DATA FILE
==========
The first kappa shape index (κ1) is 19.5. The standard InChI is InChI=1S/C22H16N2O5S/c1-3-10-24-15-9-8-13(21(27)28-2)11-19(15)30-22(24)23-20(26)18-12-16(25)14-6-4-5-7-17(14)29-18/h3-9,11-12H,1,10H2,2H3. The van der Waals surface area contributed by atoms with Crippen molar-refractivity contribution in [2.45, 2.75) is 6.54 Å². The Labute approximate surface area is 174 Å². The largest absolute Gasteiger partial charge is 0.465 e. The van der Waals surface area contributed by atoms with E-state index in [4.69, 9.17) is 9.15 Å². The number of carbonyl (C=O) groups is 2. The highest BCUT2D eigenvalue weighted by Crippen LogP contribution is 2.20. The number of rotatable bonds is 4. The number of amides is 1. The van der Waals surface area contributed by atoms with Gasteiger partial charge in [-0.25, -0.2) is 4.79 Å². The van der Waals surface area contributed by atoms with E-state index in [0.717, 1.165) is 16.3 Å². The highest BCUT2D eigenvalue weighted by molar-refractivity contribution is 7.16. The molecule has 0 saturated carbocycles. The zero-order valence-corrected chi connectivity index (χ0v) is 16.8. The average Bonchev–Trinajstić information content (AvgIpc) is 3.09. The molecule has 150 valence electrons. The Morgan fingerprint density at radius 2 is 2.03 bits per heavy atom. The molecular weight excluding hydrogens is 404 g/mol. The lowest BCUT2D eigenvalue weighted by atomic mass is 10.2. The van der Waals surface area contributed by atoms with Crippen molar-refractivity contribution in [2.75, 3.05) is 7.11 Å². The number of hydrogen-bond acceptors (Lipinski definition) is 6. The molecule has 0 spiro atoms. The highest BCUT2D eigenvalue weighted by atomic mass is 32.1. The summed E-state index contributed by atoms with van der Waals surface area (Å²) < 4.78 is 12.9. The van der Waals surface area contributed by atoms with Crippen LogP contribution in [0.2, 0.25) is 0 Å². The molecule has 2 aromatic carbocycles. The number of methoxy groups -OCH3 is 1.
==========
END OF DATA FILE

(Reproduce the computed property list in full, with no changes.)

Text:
The first kappa shape index (κ1) is 19.5. The standard InChI is InChI=1S/C22H16N2O5S/c1-3-10-24-15-9-8-13(21(27)28-2)11-19(15)30-22(24)23-20(26)18-12-16(25)14-6-4-5-7-17(14)29-18/h3-9,11-12H,1,10H2,2H3. The van der Waals surface area contributed by atoms with Crippen molar-refractivity contribution in [2.45, 2.75) is 6.54 Å². The Labute approximate surface area is 174 Å². The largest absolute Gasteiger partial charge is 0.465 e. The van der Waals surface area contributed by atoms with E-state index in [4.69, 9.17) is 9.15 Å². The number of carbonyl (C=O) groups is 2. The highest BCUT2D eigenvalue weighted by Crippen LogP contribution is 2.20. The number of rotatable bonds is 4. The number of amides is 1. The van der Waals surface area contributed by atoms with Gasteiger partial charge in [-0.25, -0.2) is 4.79 Å². The van der Waals surface area contributed by atoms with E-state index in [0.717, 1.165) is 16.3 Å². The highest BCUT2D eigenvalue weighted by molar-refractivity contribution is 7.16. The molecule has 0 saturated carbocycles. The zero-order valence-corrected chi connectivity index (χ0v) is 16.8. The average Bonchev–Trinajstić information content (AvgIpc) is 3.09. The molecule has 150 valence electrons. The Morgan fingerprint density at radius 2 is 2.03 bits per heavy atom. The molecular weight excluding hydrogens is 404 g/mol. The lowest BCUT2D eigenvalue weighted by atomic mass is 10.2. The van der Waals surface area contributed by atoms with Crippen molar-refractivity contribution in [2.75, 3.05) is 7.11 Å². The number of hydrogen-bond acceptors (Lipinski definition) is 6. The molecule has 0 spiro atoms. The highest BCUT2D eigenvalue weighted by atomic mass is 32.1. The summed E-state index contributed by atoms with van der Waals surface area (Å²) < 4.78 is 12.9. The van der Waals surface area contributed by atoms with Crippen LogP contribution in [0.2, 0.25) is 0 Å². The molecule has 2 aromatic carbocycles. The number of methoxy groups -OCH3 is 1.